How to Recover from Financial Misery

Finding yourself in a stressful financial situation is becoming all-too-common

How to Recover from Financial Misery

Unfortunately, finding yourself in a stressful financial situation is becoming all-too-common. It’s very easy in today’s materialistic society to be drawn to the newest gadget, the latest designer clothes, and dining out regularly, with little to no regard of how we will actually afford each purchase. Impulsive shopping is one of the many reasons why Canadian’s can find themselves struggling with their money, along with living beyond their means. A US study found that the average American spends over $5,400 (US) a year on unplanned purchases. So, what’s the solution, and how do you recover from financial misery? It may be a long road ahead, but luckily, there are a series of steps you can follow to get your money back on an even keel.

Create a Realistic Budget

When you are struggling with financial difficulties, it can be very tempting to bury your head in the sand and ignore the problem hoping it will go away. This way of thinking is a mistake. Not only will you continue avoiding the situation, potentially making it worse, but you will also be dealing with anxiety and stress (either consciously or subconsciously), which can take a toll on your health.

On the other hand, there are people who cope with the stress by over-analyzing their situation and create a budget which severely reduces their spending power. While creating a budget is a wise move, limiting your disposable money will lead to resentment and unhappiness. It stands to reason then that a budget is a great idea, but only if it’s realistic, and you can stick to it. After all, you will only feel guilty and disappointed when you spend more than you planned for one month.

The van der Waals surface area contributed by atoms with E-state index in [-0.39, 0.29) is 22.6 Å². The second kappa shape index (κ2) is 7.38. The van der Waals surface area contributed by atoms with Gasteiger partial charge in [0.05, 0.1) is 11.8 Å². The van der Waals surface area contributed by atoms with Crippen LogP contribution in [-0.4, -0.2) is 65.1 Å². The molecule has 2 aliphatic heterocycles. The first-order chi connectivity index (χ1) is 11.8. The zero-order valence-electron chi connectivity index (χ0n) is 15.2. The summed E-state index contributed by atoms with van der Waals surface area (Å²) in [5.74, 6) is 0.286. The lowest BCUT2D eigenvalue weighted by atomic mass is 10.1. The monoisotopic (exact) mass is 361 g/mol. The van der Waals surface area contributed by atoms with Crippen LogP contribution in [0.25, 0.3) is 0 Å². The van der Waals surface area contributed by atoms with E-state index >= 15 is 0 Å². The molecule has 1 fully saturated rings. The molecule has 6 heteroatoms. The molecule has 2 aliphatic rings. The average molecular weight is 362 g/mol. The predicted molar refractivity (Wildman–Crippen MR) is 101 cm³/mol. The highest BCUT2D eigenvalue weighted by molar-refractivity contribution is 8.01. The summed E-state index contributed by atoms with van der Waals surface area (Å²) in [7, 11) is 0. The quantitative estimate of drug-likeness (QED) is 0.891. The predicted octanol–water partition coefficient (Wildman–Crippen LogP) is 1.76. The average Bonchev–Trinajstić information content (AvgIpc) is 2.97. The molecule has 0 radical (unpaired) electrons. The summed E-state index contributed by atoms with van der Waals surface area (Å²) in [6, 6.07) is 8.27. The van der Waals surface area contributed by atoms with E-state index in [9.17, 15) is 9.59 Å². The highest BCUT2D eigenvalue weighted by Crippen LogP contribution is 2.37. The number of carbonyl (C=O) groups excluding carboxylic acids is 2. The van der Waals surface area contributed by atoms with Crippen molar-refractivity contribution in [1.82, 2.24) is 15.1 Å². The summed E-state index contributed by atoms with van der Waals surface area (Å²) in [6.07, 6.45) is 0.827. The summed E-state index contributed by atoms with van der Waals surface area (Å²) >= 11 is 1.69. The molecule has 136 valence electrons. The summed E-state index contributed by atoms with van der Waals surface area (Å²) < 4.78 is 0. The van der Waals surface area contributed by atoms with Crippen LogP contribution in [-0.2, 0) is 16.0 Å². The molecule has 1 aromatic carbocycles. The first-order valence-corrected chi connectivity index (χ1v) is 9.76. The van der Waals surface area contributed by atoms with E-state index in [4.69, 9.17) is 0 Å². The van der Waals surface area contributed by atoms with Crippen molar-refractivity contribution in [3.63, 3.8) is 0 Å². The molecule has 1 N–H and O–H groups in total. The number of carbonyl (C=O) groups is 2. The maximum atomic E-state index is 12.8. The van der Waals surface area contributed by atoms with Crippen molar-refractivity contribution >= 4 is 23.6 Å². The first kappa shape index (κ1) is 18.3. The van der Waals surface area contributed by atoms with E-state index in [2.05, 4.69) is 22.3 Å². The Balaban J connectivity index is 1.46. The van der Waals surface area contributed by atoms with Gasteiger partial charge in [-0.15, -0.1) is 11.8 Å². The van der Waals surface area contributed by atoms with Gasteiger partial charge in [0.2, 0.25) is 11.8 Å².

The key steps to creating a realistic budget include setting goals; for example, do you want to buy your own home in the future, or do you want to get yourself out of debt? Further steps are assessing your monthly income and expenses, such as your monthly salary, your rent, and your utility bills, and then separating the things you want from the things you need. The things you want could include a state-of-the-art 4K television, whereas a thing you need could be a newer car if your current model keeps breaking down. By separating these two, you will be able to manage your money much better, and not deprive yourself of the things which will make you happy, as impulse buying is linked to stress levels.

Consolidate Your Debts

Managing mounting credit card debt can feel like an impossible task, especially when you can’t see a way out of the situation. However, there are ways and means around this issue, and one such way is to consolidate your debts into one easy payment. The method behind this is relatively easy, and one which can alleviate the pressure. While taking out a new loan, on top of the already large debt, can feel like a step backward, by simplifying your debt into one manageable monthly payment, you can save money and repay it quicker. One way to do this is to take out a personal loan from a reputable lender, such as CashNetUSA, where you can apply easily online, and you won’t face penalties for repaying early.